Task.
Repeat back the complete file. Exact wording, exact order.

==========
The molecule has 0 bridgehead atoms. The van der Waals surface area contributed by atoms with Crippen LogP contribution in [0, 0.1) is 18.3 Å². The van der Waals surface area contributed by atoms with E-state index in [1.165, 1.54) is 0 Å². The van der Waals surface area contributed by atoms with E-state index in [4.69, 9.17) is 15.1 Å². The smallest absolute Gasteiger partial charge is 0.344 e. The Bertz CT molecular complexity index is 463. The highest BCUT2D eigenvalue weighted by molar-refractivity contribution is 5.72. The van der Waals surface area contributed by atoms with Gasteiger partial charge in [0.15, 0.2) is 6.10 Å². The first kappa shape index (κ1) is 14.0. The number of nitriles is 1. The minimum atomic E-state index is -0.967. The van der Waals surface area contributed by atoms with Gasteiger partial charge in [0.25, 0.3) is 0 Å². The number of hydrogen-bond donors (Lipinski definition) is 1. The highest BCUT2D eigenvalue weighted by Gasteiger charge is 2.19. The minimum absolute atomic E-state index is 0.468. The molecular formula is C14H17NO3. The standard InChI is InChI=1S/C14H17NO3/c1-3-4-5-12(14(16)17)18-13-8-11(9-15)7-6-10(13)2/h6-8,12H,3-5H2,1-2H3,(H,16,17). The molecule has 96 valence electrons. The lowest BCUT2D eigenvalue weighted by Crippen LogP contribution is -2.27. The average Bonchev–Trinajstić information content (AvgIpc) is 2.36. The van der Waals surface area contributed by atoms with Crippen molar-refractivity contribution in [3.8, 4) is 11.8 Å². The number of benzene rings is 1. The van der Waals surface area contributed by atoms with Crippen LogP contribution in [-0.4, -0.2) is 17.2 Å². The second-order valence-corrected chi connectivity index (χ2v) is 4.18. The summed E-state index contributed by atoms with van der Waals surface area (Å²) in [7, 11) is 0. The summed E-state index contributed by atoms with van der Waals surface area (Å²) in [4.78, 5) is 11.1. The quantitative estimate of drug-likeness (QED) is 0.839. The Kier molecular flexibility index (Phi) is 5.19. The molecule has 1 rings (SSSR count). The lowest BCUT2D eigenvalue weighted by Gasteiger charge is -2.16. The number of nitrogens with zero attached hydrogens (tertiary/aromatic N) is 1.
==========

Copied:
The molecule has 0 bridgehead atoms. The van der Waals surface area contributed by atoms with Crippen LogP contribution in [0, 0.1) is 18.3 Å². The van der Waals surface area contributed by atoms with E-state index in [1.165, 1.54) is 0 Å². The van der Waals surface area contributed by atoms with E-state index in [4.69, 9.17) is 15.1 Å². The smallest absolute Gasteiger partial charge is 0.344 e. The Bertz CT molecular complexity index is 463. The highest BCUT2D eigenvalue weighted by molar-refractivity contribution is 5.72. The van der Waals surface area contributed by atoms with Gasteiger partial charge in [0.15, 0.2) is 6.10 Å². The first kappa shape index (κ1) is 14.0. The number of nitriles is 1. The minimum atomic E-state index is -0.967. The van der Waals surface area contributed by atoms with Gasteiger partial charge in [0.25, 0.3) is 0 Å². The number of hydrogen-bond donors (Lipinski definition) is 1. The highest BCUT2D eigenvalue weighted by Gasteiger charge is 2.19. The minimum absolute atomic E-state index is 0.468. The molecular formula is C14H17NO3. The standard InChI is InChI=1S/C14H17NO3/c1-3-4-5-12(14(16)17)18-13-8-11(9-15)7-6-10(13)2/h6-8,12H,3-5H2,1-2H3,(H,16,17). The molecule has 96 valence electrons. The lowest BCUT2D eigenvalue weighted by Crippen LogP contribution is -2.27. The average Bonchev–Trinajstić information content (AvgIpc) is 2.36. The van der Waals surface area contributed by atoms with Crippen molar-refractivity contribution in [3.8, 4) is 11.8 Å². The number of benzene rings is 1. The van der Waals surface area contributed by atoms with Crippen LogP contribution in [-0.4, -0.2) is 17.2 Å². The second-order valence-corrected chi connectivity index (χ2v) is 4.18. The summed E-state index contributed by atoms with van der Waals surface area (Å²) in [7, 11) is 0. The summed E-state index contributed by atoms with van der Waals surface area (Å²) in [4.78, 5) is 11.1. The quantitative estimate of drug-likeness (QED) is 0.839. The Kier molecular flexibility index (Phi) is 5.19. The molecule has 1 rings (SSSR count). The lowest BCUT2D eigenvalue weighted by Gasteiger charge is -2.16. The number of nitrogens with zero attached hydrogens (tertiary/aromatic N) is 1.